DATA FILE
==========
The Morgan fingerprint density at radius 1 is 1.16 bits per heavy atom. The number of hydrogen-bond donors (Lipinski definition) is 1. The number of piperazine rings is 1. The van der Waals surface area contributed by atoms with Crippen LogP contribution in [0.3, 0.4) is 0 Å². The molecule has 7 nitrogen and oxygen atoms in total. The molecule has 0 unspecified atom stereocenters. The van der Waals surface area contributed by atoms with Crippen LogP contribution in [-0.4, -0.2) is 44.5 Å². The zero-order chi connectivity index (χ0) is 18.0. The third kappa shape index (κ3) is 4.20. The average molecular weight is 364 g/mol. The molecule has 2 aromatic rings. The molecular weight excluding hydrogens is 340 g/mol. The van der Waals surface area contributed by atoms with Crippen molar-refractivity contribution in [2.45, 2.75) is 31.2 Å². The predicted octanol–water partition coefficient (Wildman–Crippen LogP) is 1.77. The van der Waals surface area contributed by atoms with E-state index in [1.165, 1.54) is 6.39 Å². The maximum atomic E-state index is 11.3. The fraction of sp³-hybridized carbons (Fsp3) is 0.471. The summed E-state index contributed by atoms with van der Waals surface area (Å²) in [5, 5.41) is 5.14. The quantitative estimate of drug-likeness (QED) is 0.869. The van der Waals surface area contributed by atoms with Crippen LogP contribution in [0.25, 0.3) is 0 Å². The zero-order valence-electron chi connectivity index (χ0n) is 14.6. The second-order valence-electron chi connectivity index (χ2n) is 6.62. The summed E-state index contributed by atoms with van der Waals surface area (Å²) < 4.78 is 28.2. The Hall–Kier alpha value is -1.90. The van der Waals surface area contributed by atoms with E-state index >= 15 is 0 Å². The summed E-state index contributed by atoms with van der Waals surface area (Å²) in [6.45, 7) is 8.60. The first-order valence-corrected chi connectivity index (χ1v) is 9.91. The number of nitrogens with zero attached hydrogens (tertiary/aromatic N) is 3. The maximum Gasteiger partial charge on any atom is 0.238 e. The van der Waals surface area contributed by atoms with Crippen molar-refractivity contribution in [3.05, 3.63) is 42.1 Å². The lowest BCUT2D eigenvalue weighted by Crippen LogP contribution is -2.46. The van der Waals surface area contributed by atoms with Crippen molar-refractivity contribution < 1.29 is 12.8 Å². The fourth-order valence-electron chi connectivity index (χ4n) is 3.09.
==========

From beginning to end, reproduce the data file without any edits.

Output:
The Morgan fingerprint density at radius 1 is 1.16 bits per heavy atom. The number of hydrogen-bond donors (Lipinski definition) is 1. The number of piperazine rings is 1. The van der Waals surface area contributed by atoms with Crippen LogP contribution in [0.3, 0.4) is 0 Å². The molecule has 7 nitrogen and oxygen atoms in total. The molecule has 0 unspecified atom stereocenters. The van der Waals surface area contributed by atoms with Crippen LogP contribution in [-0.4, -0.2) is 44.5 Å². The zero-order chi connectivity index (χ0) is 18.0. The third kappa shape index (κ3) is 4.20. The average molecular weight is 364 g/mol. The molecule has 2 aromatic rings. The molecular weight excluding hydrogens is 340 g/mol. The van der Waals surface area contributed by atoms with Crippen molar-refractivity contribution in [2.45, 2.75) is 31.2 Å². The predicted octanol–water partition coefficient (Wildman–Crippen LogP) is 1.77. The van der Waals surface area contributed by atoms with E-state index in [1.165, 1.54) is 6.39 Å². The maximum atomic E-state index is 11.3. The fraction of sp³-hybridized carbons (Fsp3) is 0.471. The summed E-state index contributed by atoms with van der Waals surface area (Å²) in [5, 5.41) is 5.14. The quantitative estimate of drug-likeness (QED) is 0.869. The van der Waals surface area contributed by atoms with Crippen LogP contribution in [0.25, 0.3) is 0 Å². The zero-order valence-electron chi connectivity index (χ0n) is 14.6. The second-order valence-electron chi connectivity index (χ2n) is 6.62. The summed E-state index contributed by atoms with van der Waals surface area (Å²) < 4.78 is 28.2. The Hall–Kier alpha value is -1.90. The van der Waals surface area contributed by atoms with E-state index >= 15 is 0 Å². The summed E-state index contributed by atoms with van der Waals surface area (Å²) in [6.45, 7) is 8.60. The first-order valence-corrected chi connectivity index (χ1v) is 9.91. The number of nitrogens with zero attached hydrogens (tertiary/aromatic N) is 3. The maximum Gasteiger partial charge on any atom is 0.238 e. The van der Waals surface area contributed by atoms with Crippen molar-refractivity contribution in [3.05, 3.63) is 42.1 Å². The lowest BCUT2D eigenvalue weighted by Crippen LogP contribution is -2.46. The van der Waals surface area contributed by atoms with Crippen molar-refractivity contribution < 1.29 is 12.8 Å². The fourth-order valence-electron chi connectivity index (χ4n) is 3.09.